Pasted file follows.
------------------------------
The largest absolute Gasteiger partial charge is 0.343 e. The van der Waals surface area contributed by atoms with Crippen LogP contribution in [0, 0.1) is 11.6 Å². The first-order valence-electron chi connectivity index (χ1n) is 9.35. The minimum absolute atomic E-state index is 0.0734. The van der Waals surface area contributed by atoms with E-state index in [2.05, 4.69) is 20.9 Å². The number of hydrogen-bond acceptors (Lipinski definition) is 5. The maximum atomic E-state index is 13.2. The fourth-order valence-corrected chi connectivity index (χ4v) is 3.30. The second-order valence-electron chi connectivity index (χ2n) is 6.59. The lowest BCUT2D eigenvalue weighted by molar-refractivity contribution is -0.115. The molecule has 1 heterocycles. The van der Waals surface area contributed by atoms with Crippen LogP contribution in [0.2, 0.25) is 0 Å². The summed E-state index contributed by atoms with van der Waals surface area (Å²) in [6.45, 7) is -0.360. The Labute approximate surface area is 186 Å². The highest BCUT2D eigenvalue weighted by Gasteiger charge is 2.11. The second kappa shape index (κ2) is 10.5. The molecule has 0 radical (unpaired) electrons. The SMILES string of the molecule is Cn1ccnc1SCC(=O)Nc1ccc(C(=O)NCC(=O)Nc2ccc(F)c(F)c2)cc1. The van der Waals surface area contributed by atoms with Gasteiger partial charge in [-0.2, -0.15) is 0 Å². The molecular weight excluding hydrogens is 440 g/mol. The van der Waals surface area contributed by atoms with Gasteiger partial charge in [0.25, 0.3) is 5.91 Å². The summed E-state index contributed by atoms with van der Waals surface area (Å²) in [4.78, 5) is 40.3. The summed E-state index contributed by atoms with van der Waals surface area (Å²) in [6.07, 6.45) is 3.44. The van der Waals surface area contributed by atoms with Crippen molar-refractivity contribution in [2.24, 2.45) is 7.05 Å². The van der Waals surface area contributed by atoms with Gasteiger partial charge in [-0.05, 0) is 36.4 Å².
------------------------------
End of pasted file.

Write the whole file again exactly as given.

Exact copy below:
The largest absolute Gasteiger partial charge is 0.343 e. The van der Waals surface area contributed by atoms with Crippen LogP contribution in [0, 0.1) is 11.6 Å². The first-order valence-electron chi connectivity index (χ1n) is 9.35. The minimum absolute atomic E-state index is 0.0734. The van der Waals surface area contributed by atoms with E-state index in [2.05, 4.69) is 20.9 Å². The number of hydrogen-bond acceptors (Lipinski definition) is 5. The maximum atomic E-state index is 13.2. The fourth-order valence-corrected chi connectivity index (χ4v) is 3.30. The second-order valence-electron chi connectivity index (χ2n) is 6.59. The lowest BCUT2D eigenvalue weighted by molar-refractivity contribution is -0.115. The molecule has 1 heterocycles. The van der Waals surface area contributed by atoms with Crippen LogP contribution in [0.2, 0.25) is 0 Å². The summed E-state index contributed by atoms with van der Waals surface area (Å²) in [6.45, 7) is -0.360. The Labute approximate surface area is 186 Å². The highest BCUT2D eigenvalue weighted by Gasteiger charge is 2.11. The second kappa shape index (κ2) is 10.5. The molecule has 0 radical (unpaired) electrons. The SMILES string of the molecule is Cn1ccnc1SCC(=O)Nc1ccc(C(=O)NCC(=O)Nc2ccc(F)c(F)c2)cc1. The van der Waals surface area contributed by atoms with Gasteiger partial charge in [-0.2, -0.15) is 0 Å². The molecular weight excluding hydrogens is 440 g/mol. The van der Waals surface area contributed by atoms with Gasteiger partial charge in [0.25, 0.3) is 5.91 Å². The summed E-state index contributed by atoms with van der Waals surface area (Å²) in [4.78, 5) is 40.3. The summed E-state index contributed by atoms with van der Waals surface area (Å²) in [6.07, 6.45) is 3.44. The van der Waals surface area contributed by atoms with Crippen molar-refractivity contribution in [2.24, 2.45) is 7.05 Å². The van der Waals surface area contributed by atoms with Gasteiger partial charge in [-0.05, 0) is 36.4 Å².